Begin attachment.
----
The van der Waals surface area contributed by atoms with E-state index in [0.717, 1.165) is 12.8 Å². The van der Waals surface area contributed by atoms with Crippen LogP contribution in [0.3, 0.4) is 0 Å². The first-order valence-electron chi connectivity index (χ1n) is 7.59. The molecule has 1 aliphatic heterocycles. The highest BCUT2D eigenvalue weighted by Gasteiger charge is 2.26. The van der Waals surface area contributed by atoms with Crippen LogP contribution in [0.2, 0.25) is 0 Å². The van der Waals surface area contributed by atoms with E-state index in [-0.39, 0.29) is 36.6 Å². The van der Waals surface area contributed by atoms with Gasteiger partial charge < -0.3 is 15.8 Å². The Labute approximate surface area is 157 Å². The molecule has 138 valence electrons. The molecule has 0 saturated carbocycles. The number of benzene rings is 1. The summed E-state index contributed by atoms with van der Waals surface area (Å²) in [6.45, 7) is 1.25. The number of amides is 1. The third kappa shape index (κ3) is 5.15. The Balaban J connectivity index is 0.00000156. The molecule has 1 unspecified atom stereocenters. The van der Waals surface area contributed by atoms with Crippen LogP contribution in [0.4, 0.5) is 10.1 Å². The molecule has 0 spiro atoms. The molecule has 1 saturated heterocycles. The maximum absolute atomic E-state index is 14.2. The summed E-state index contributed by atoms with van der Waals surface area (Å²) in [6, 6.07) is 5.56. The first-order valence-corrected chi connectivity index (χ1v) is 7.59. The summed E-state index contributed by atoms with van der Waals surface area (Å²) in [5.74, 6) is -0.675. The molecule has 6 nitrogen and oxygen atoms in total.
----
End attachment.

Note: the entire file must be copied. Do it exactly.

The van der Waals surface area contributed by atoms with E-state index in [0.717, 1.165) is 12.8 Å². The van der Waals surface area contributed by atoms with Crippen LogP contribution in [0.3, 0.4) is 0 Å². The first-order valence-electron chi connectivity index (χ1n) is 7.59. The molecule has 1 aliphatic heterocycles. The highest BCUT2D eigenvalue weighted by Gasteiger charge is 2.26. The van der Waals surface area contributed by atoms with Crippen LogP contribution in [0.2, 0.25) is 0 Å². The van der Waals surface area contributed by atoms with E-state index in [-0.39, 0.29) is 36.6 Å². The van der Waals surface area contributed by atoms with Gasteiger partial charge < -0.3 is 15.8 Å². The Labute approximate surface area is 157 Å². The molecule has 138 valence electrons. The molecule has 0 saturated carbocycles. The number of benzene rings is 1. The summed E-state index contributed by atoms with van der Waals surface area (Å²) in [6.45, 7) is 1.25. The number of amides is 1. The third kappa shape index (κ3) is 5.15. The Balaban J connectivity index is 0.00000156. The molecule has 1 unspecified atom stereocenters. The van der Waals surface area contributed by atoms with Crippen LogP contribution in [0.4, 0.5) is 10.1 Å². The molecule has 0 spiro atoms. The molecule has 1 saturated heterocycles. The maximum absolute atomic E-state index is 14.2. The summed E-state index contributed by atoms with van der Waals surface area (Å²) in [6, 6.07) is 5.56. The first-order valence-corrected chi connectivity index (χ1v) is 7.59. The summed E-state index contributed by atoms with van der Waals surface area (Å²) in [5.74, 6) is -0.675. The molecule has 6 nitrogen and oxygen atoms in total.